Furthermore, as Hardiman J. illustrates in his judgment in considering the New Zealand experience, it is possible for a parliamentary committee to conduct an in-depth investigation of a large police operation and make extensive findings and recommendations of great public and legislative import without the necessity of making findings of personal culpability of individual police officers.

Justice Hardiman's opinion seems to be animated largely by the secondary or collateral consequences of any findings made by the parliamentary committee. He repeatedly cites the inquiry by the US House Un-American Activities Committee in this regard. His chief concern seems to be that even though the committee's conclusions are "legally sterile" - in the sense that they carry no legal consequences in terms of punishment - they nevertheless have the potential to destroy individuals' lives. In other words, the findings are expressively overdetermined and different audiences might impose collateral sanctions upon those held to be "guilty." Surely, this risk exists even in the case of judicial findings of guilt? While a convict's judicially imposed punishment might terminate upon the expiry of the sentence, is it not the case that the convict bears the stigma of conviction and collateral consequences for the remainder of his life? I am not persuaded that Justice Hardiman's argument does the job. In any case, this does not rule out an inqury if it makes no "findings" about culpability? Deposing individuals in public serves an informational purpose and could educate parliament about responses to the financial crisis. Surely that is permissble and very necessary for the conduct of the legislative function? After all good public policy and a sound system of financial regulation can only be formulated upon the basis of evidence?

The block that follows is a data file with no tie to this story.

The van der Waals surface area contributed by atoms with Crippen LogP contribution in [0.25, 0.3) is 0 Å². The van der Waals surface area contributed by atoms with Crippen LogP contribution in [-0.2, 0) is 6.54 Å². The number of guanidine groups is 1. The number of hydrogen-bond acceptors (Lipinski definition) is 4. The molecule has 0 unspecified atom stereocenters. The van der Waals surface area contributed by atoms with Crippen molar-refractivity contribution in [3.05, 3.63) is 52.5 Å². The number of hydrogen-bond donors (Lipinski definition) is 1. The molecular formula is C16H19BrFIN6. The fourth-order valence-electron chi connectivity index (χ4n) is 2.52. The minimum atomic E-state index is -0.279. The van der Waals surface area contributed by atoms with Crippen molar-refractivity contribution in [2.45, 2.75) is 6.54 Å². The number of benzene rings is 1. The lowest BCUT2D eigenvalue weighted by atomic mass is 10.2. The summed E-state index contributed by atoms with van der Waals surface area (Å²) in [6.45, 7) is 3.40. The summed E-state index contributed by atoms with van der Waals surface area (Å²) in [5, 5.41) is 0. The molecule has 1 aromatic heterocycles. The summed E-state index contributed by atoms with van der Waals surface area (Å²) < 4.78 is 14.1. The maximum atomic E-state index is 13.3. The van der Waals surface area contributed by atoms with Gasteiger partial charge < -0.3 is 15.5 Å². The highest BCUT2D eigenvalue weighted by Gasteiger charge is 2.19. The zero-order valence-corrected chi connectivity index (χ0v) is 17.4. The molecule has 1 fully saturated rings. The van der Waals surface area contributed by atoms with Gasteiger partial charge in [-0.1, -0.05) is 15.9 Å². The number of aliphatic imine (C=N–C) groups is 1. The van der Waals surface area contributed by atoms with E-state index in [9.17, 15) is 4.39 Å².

Some extracts from Hardiman J.'s opinion: